PFM.07 Quantitative fetal fibronectin testing as a predictor of spontaneous preterm delivery after cervical surgery

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Quantitative fetal fibronectin (qfFN) testing has demonstrated accuracy at predicting sPTB in high-risk asymptomatic women (previous preterm birth or late miscarriage). It is not known whether qfFN has predictive accuracy in pregnancy after cervical surgery (a potentially different risk mechanism). This study compares the predictive value of qfFN in these two high-risk groups.


A prospective blinded secondary analysis of a larger observational study of cervicovaginal fluid fFN concentration (ng/ml) in asymptomatic women using rapid bedside 10q qfFN testing (Hologic™). Prediction of sPTB using qfFN concentrations in primiparous women who had undergone at least one surgical cervical procedure (n = 319) were compared with prediction in women who had one previous spontaneous preterm birth or late miscarriage (n = 236). Iatrogenic deliveries before the gestation of interest were excluded.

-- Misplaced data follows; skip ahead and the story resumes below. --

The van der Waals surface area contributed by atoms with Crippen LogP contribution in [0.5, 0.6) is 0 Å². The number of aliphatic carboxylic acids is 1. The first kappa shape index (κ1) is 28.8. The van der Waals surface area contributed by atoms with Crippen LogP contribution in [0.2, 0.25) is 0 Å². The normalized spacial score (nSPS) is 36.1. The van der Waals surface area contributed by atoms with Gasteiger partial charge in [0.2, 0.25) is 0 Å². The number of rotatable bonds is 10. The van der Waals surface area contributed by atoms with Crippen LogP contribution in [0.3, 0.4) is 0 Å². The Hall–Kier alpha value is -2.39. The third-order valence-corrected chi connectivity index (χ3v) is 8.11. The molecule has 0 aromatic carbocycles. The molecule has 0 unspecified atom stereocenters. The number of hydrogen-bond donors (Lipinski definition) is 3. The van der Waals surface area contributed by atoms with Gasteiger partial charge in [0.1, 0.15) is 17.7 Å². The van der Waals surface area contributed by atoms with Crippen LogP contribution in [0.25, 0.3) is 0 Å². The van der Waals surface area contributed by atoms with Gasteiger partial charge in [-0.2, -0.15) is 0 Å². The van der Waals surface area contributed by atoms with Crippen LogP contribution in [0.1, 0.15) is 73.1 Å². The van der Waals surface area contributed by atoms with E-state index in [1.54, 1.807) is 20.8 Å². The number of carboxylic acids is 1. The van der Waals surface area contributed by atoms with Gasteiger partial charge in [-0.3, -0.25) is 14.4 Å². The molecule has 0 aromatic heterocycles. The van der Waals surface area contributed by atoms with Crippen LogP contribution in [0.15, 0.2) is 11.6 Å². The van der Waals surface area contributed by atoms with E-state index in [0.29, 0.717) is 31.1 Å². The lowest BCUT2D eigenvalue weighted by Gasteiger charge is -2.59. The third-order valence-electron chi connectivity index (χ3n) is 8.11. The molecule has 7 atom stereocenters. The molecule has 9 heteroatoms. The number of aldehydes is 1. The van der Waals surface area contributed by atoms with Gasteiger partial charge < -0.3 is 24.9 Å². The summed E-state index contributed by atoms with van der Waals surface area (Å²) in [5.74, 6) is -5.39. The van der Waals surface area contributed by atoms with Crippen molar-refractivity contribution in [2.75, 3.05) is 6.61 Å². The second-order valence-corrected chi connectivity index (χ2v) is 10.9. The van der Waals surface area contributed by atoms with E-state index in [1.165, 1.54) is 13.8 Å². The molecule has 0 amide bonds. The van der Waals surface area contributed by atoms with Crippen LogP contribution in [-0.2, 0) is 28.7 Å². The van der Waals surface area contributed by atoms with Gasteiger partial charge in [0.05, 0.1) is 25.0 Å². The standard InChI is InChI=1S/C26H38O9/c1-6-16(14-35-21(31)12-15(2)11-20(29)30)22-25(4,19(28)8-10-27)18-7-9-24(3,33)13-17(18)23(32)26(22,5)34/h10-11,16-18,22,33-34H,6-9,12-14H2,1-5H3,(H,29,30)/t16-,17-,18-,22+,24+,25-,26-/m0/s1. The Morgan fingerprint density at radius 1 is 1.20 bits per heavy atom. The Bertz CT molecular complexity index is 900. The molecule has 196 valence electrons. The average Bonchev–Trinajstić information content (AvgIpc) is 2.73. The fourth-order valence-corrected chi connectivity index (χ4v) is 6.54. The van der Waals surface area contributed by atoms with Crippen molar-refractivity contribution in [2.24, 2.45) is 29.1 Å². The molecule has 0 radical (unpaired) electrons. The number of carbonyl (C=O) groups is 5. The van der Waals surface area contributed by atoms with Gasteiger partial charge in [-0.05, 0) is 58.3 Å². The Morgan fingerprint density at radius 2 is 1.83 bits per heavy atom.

The rate of sPTB <37 weeks in cervical surgery group was 4.1% compared with 19.4% in previous sPTB group. ROC curves for prediction of sPTB <34 and <37 weeks’ were comparable in both groups (34 weeks: 0.98 vs. 0.74, p = 0.05; 37 weeks: 0.604 vs 0.659, p = 0.62). An fFN concentration of >200 ng/ml had comparable positive prediction for sPTB <37 weeks’ in the cervical surgery group vs. previous sPTB group (42.9%; 95% CI 9.9–81.6 vs 54.5%; 95% CI 32.2–75.6) whilst negative prediction remained high for both groups (96.8% 95% CI 94.1–98.4 vs. 84.3% 95% CI 78.6–88.9).


Prediction of sPTB using qfFN in women with cervical surgery is useful, and has comparative accuracy to that in women with a history of sPTB.

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